One of the most important regulations made by FIFA which ensures contractual stability in football and a healthy relationship amongst players, clubs and member associations is the ‘Regulations on the Status and Transfer of Players’ (RSTP).
This Regulation is often amended yearly in order to cover new developments or issues that occurred in the previous year. This is done through the publication of a new version of the RSTP, and through Circulars that are usually published on the official website of FIFA.
This article (a series) highlights the various amendments which have been made to the Regulations on the Status and Transfer of Players in 2019.
1. Amendment to the definition of “third-party”.
Under previous versions of the Regulations of the Status & Transfer of Players prior to 2019, “third party” was defined by FIFA as:
“a party other than the two clubs transferring a player from one to the other, or any previous club, with which the player has been registered.”
Based on that definition, ONLY a buying club, a selling club, or any former club of a player were NOT considered as third parties. This meant that any other person or organization other than those three were considered third parties.
However, by virtue of the amendment as contained in definition No 14 of the 2019 version of the RSTP, players are now included among those NOT to be considered as third parties in football. A third party is now presently defined as:
“ a party other than the player being transferred, the two clubs transferring the player from one to the other, or any previous club, with which the player has been registered.”
Based on the above, the only persons who are NOT third parties are:
- A player being transferred;
- The selling club;
- The buying club; and
- Any former club of the player being transferred.
Do you know that by virtue of the above amendment, a player can now benefit from his/her own transfer fee? Article 18ter of the RSTP provides:
“No club or player shall enter into an agreement with a third-party whereby a third-party is being entitled to participate, either in full or in part, in compensation payable in relation to the future transfer of a player from one club to another, or is being assigned any rights in relation to a future transfer or transfer compensation.”
From the above definition in Article 18ter, it is apparent that a “third party” is prohibited by FIFA from benefiting from a transfer compensation. However, since the definition of a “third party” now excludes a player being transferred, it means that a player can now be LEGALLY entitled to a part of or the whole of his future transfer fee (if agreed with his club) without being in violation of Article 18ter of the RSTP.
According to FIFA, “…such amounts promised to the players should be seen as part of the remuneration due to the players under their employment relationships with their clubs and such agreements should not be considered a violation of FIFA’s rules on third-party ownership of players’ economic rights.” This is also in line with the jurisprudence of the FIFA Disciplinary Committee in the June 2018 decisions involving Panathinaikos FC, Werder Bremen FC & others.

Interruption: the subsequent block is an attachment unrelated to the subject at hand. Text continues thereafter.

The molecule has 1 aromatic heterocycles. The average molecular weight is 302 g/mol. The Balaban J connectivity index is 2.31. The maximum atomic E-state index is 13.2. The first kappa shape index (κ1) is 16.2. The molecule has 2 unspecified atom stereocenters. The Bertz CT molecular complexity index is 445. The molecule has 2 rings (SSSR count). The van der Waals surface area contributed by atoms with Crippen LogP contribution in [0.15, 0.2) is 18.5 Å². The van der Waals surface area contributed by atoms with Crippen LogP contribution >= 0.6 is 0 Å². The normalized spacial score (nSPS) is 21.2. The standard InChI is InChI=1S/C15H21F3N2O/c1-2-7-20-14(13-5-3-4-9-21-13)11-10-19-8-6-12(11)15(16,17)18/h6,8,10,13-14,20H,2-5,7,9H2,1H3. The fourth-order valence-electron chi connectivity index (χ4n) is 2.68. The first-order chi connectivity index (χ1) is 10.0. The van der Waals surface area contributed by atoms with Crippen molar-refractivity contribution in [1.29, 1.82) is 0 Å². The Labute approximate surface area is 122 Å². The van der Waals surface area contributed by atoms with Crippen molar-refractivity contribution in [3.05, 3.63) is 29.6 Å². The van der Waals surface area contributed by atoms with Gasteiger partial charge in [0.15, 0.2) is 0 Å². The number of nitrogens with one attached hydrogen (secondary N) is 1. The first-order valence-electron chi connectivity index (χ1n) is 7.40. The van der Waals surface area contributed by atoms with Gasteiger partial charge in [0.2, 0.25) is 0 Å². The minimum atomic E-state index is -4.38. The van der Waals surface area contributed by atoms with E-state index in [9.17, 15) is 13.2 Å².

Players and their representatives can leverage on this henceforth, by requesting a percentage of a future transfer fee for the player, especially where the buying club is unable to afford decent wages, sign-on fees, loyalty bonuses. performance related-bonuses, etc.
This amendment came into force on June 1, 2019.
2. Amendment to the “Registration” of Players.
Under the previous and the present versions of the RSTP, it was/is not stipulated the manner in which amateur and professional players should be registered; whether manually or electronically.
Article 5 (1) of the RSTP 2019 provides:
“A player must be registered at an association to play for a club as either a professional or an amateur in accordance with the provisions of article 2. Only registered players are eligible to participate in organised football …”
However, by virtue of FIFA Circular No 1679 dated 1st July 2019, national associations would henceforth be required by FIFA to have an Electronic Player Registration System for both male and female players, whether professionals or amateurs. Under this system, it is mandatory for a player to be given a FIFA ID when the player is first registered by his/her national association.
The amendments (boldened) in the Circular provides:
“Each association must have an electronic player registration system, which must assign each player a FIFA ID when the player is first registered. A player must be registered at an association to play for a club as either a professional or an amateur in accordance with the provisions of article 2. Only electronically registered players are eligible to participate in organised football …”
It can be seen from the above that when FIFA begins to implement compliance, players who are not electronically registered and without a FIFA ID will not be able to participate in organized football. Note that this amendment came into force on 1st October 2019, but mandatory implementation will commence as from July 1, 2020.
(…to be continued)